Why You Should Worry About Ebola

I’m reading a number of comments and articles saying that you don’t need to worry about Ebola in the U.S. Here’s one particularly obnoxious commentary, in the form of a flow chart. But it’s more than just random online posts. The CDC is telling us not to worry. — “Ebola poses little risk to the U.S. general population.”

Really? This is the worst outbreak of one of the worst diseases known to humanity. It’s spread to several nations. An Ebola patient is currently in the U.S. Even healthcare workers who take precautions are getting infected. The fatality rate is near 90%. Yes, there are real reasons to worry. Take a look at this sane article, arguing that we should be worried. There is no vaccine, no effective treatment, and no cure.

But now I’m going to add two more facts to the equation, facts that change the landscape of possibility for this disease.

1. Ebola could become airborne

Most of the “Don’t Worry, Be Happy” opinions are based on the limited means of transmission of the disease. Transmission requires direct physical contact with bodily fluids. They forget to mention that persons with Ebola bleed out of every orifice, and all of that blood is heavily contaminated. They don’t seem to notice that even physicians who are experts in Ebola — who therefore take every precaution — are still getting sick.

Another reason we are told not to worry is that a person with Ebola does not become infectious until after symptoms appear. But I’m skeptical of that assertion. Certainly, an infected person is more contagious once he or she starts bleeding from every orifice. But Ebola infects the blood; it’s in the bloodstream, spreading to every organ system prior to the appearance of obvious symptoms. So it seems likely to me that Ebola can be transmitted prior to symptoms.

And the first symptoms are not unique to Ebola: “fever, intense weakness, muscle pain, headache and sore throat”. [WHO] So doctor and patient cannot conclude, from the outset of symptoms, that he or she has Ebola. Precautions to prevent transmission would usually not be taken for such a vague and common set of initial symptoms.

But the real game-changer would be if Ebola ever became airborne. An airborne strain of Ebola would negate the above considerations. Ebola is in the blood, and so it is in the lungs which are thoroughly infused with blood. If Ebola becomes airborne, it would be easily transmissible without direct contact, and probably before symptoms became severe enough to diagnosis the disease and take precautions.

The book “The Hot Zone” is very scary. It’s about an airborne strain of Ebola in the United States. OK. That would be scary. But, you say, that could never happen. On to my second point:

2. The Hot Zone is not a novel.

It did happen. An airborne strain of Ebola developed in primates in a lab in the United States. The strain spread by air to the “control” animals, which were supposed to be kept free from infection. And a sample of the airborne strain nearly got loose in the U.S. population. That’s what makes The Hot Zone scarier than a Stephen King horror novel.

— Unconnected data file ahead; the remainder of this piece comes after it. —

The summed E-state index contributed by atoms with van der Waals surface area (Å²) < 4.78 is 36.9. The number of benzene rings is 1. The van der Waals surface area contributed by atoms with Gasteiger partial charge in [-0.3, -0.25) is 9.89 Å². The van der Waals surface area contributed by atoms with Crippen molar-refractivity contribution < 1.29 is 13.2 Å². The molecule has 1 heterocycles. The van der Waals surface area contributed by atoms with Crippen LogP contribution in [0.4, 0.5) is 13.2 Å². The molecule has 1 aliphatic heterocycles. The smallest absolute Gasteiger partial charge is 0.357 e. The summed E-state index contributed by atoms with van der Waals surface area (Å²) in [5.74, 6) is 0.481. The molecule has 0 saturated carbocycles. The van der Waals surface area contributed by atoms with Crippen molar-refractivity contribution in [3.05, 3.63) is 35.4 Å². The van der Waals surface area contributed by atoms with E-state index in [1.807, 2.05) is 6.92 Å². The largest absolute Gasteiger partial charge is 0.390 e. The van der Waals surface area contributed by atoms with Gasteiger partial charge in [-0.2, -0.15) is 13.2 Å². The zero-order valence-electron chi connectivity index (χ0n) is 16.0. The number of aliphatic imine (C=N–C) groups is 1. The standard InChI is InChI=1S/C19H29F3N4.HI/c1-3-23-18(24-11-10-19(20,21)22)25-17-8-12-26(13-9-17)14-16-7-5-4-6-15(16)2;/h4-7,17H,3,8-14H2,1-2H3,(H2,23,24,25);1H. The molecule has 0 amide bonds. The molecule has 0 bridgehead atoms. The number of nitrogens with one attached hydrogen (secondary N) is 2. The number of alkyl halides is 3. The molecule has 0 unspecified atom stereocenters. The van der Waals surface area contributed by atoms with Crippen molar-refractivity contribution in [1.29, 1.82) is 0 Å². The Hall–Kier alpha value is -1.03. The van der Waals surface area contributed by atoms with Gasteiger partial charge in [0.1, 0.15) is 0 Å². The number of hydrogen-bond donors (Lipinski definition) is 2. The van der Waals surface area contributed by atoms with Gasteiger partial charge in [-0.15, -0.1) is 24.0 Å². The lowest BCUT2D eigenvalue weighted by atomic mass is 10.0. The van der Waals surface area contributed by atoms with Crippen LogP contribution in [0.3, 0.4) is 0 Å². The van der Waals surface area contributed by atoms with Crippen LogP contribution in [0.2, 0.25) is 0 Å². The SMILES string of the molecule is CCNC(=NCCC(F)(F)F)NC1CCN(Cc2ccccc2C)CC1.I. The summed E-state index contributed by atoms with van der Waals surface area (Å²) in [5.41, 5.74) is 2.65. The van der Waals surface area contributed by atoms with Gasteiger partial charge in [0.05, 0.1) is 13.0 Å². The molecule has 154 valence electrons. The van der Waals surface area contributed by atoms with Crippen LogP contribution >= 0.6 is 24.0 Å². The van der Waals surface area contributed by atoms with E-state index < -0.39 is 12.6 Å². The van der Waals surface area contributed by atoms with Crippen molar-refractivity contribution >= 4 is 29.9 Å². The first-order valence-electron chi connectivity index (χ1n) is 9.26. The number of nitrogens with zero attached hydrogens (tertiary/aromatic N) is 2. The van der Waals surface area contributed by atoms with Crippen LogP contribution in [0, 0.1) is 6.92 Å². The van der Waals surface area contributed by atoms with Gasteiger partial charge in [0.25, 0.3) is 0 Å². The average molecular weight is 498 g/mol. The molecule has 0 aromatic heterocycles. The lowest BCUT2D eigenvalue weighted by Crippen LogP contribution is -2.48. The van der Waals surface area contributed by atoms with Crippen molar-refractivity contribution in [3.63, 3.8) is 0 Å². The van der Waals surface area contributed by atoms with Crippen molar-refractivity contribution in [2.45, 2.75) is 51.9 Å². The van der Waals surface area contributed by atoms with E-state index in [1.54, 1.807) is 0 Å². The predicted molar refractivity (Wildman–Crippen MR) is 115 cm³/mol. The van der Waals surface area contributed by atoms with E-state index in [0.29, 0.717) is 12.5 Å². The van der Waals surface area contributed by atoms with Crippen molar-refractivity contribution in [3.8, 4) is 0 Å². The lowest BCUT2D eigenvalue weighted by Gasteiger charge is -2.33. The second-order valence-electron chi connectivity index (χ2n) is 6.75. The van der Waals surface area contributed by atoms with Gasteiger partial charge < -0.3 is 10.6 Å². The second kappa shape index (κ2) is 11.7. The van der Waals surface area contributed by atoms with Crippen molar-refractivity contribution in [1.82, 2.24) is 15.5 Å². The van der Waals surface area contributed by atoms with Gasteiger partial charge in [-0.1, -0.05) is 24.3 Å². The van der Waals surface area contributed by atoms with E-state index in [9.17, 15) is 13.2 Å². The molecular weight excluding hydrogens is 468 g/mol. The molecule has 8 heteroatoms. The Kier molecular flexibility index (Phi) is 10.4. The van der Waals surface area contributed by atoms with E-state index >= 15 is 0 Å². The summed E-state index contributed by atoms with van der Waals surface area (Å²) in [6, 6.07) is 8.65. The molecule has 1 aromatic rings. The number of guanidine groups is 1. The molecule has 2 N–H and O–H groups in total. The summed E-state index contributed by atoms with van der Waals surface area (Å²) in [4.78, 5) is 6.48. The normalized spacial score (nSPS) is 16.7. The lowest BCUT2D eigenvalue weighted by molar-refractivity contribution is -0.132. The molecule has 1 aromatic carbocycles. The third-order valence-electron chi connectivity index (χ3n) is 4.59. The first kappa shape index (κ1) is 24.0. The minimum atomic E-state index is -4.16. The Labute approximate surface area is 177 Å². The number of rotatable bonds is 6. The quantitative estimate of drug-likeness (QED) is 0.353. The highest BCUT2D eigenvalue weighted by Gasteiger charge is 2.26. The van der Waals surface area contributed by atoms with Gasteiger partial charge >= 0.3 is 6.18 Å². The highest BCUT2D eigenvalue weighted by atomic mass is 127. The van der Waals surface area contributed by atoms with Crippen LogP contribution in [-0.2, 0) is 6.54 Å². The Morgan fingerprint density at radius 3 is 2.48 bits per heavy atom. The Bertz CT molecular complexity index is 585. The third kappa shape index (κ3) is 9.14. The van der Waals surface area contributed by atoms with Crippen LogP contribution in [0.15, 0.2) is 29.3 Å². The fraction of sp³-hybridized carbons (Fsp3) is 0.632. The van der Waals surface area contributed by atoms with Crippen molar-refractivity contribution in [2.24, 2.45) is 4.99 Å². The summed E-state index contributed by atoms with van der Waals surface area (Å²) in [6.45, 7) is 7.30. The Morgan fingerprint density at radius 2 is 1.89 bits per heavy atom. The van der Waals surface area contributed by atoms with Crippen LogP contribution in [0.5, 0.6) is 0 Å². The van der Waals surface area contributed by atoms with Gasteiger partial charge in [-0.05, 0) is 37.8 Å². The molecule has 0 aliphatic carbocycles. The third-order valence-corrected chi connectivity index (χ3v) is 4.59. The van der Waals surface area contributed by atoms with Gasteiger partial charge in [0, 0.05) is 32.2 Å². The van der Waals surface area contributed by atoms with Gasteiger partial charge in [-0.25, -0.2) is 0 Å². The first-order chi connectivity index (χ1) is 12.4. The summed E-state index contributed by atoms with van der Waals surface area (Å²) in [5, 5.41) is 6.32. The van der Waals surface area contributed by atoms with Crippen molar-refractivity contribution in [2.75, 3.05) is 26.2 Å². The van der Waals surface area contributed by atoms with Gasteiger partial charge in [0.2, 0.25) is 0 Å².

And it could happen, in the U.S. or elsewhere. It is entirely possible that Ebola could develop into an airborne strain. Viruses are constantly mutating. And airborne infection is not at all unusual among viruses.

So, should you worry about Ebola? Absolutely.

– Thoreau

6 Responses to Why You Should Worry About Ebola

  1. If a government agency says “Don’t Worry”, get very worried!! They lie, as demonstrated by the president himself! This is definitely something to be concerned with, I pray they are correct. It takes up to 21 days to incubate, that is plenty of time to get it and then travel anywhere in the world to incubate. The CDC says there is no reason to isolate the country from the world as it would affect our economy? Well what will the spread of ebola across our country do to the economy? It could already be to late, every plane that lands coming from Africa is a potential disaster. Please pray!

  2. P.s. For chikungunya the CDC says wear long sleeves, long pants, apply Deet mosquito repellant, and stay inside in the air conditioning. But if you are coming to America from Africa, Disney is OPEN for Business.

  3. I definitely think you need to be very concerned, but don’t panic. You should learn everything you can about ebola, what it is, how it transmits etc. A simple call to your family doctor can definitely help.

  4. In your point #2, you failed to mention that Ebola Reston is non-pathgenic to humans. I agree that Ebola is something to take notice of. I also feel it was very irresponsible to bring two infected people into the country for treatment. However, your theme is that people should be armed with facts – so you should include all relevant facts as well.

  5. Every time we breath out thousands of tiny saliva droplets are expelled. If we cough or sneeze these droplets can be sent amazing distances at fantastic speeds. If a person is infected with Ebola there will no doubt be viruses in the saliva. Breathe in any of the infected droplets and you too will be infected.

  6. Less than a week ago the CDC was saying ‘it’s not in the cards’ that ebola would come here and not to worry, Now they say it’s ‘inevitable’ http://www.newsmaxhealth.com/Health-News/ebola-spread-U-Samerican/2014/08/08/id/587652/